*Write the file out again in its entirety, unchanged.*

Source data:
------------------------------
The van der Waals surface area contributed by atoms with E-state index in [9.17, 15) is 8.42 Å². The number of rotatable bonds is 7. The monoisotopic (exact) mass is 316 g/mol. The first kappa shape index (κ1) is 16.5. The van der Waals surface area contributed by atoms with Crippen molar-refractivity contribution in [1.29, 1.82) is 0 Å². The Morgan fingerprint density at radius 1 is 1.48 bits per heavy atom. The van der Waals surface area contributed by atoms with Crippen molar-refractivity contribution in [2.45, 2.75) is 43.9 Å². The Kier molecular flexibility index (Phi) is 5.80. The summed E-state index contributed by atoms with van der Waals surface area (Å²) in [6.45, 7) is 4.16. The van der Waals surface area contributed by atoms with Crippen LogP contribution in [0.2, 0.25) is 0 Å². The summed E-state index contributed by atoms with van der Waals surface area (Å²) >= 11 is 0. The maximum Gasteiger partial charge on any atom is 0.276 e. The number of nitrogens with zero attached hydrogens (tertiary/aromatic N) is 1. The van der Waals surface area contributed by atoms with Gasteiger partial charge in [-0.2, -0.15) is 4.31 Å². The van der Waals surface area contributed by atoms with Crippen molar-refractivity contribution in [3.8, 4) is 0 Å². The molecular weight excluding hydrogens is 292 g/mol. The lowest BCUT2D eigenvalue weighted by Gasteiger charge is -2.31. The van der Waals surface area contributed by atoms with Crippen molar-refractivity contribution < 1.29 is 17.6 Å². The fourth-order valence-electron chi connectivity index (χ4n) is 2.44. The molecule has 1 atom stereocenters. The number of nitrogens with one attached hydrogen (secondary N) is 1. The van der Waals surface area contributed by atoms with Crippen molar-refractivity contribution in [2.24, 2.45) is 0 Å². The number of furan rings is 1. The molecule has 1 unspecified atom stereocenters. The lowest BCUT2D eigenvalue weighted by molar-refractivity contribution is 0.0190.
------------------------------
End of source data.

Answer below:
The van der Waals surface area contributed by atoms with E-state index in [9.17, 15) is 8.42 Å². The number of rotatable bonds is 7. The monoisotopic (exact) mass is 316 g/mol. The first kappa shape index (κ1) is 16.5. The van der Waals surface area contributed by atoms with Crippen molar-refractivity contribution in [1.29, 1.82) is 0 Å². The Morgan fingerprint density at radius 1 is 1.48 bits per heavy atom. The van der Waals surface area contributed by atoms with Crippen molar-refractivity contribution in [2.45, 2.75) is 43.9 Å². The Kier molecular flexibility index (Phi) is 5.80. The summed E-state index contributed by atoms with van der Waals surface area (Å²) in [6.45, 7) is 4.16. The van der Waals surface area contributed by atoms with Crippen LogP contribution in [0.2, 0.25) is 0 Å². The summed E-state index contributed by atoms with van der Waals surface area (Å²) >= 11 is 0. The maximum Gasteiger partial charge on any atom is 0.276 e. The number of nitrogens with zero attached hydrogens (tertiary/aromatic N) is 1. The van der Waals surface area contributed by atoms with Gasteiger partial charge in [-0.2, -0.15) is 4.31 Å². The van der Waals surface area contributed by atoms with Crippen molar-refractivity contribution in [3.8, 4) is 0 Å². The molecular weight excluding hydrogens is 292 g/mol. The lowest BCUT2D eigenvalue weighted by Gasteiger charge is -2.31. The van der Waals surface area contributed by atoms with Crippen molar-refractivity contribution < 1.29 is 17.6 Å². The fourth-order valence-electron chi connectivity index (χ4n) is 2.44. The molecule has 1 atom stereocenters. The number of nitrogens with one attached hydrogen (secondary N) is 1. The van der Waals surface area contributed by atoms with Crippen molar-refractivity contribution in [2.24, 2.45) is 0 Å². The number of furan rings is 1. The molecule has 1 unspecified atom stereocenters. The lowest BCUT2D eigenvalue weighted by molar-refractivity contribution is 0.0190.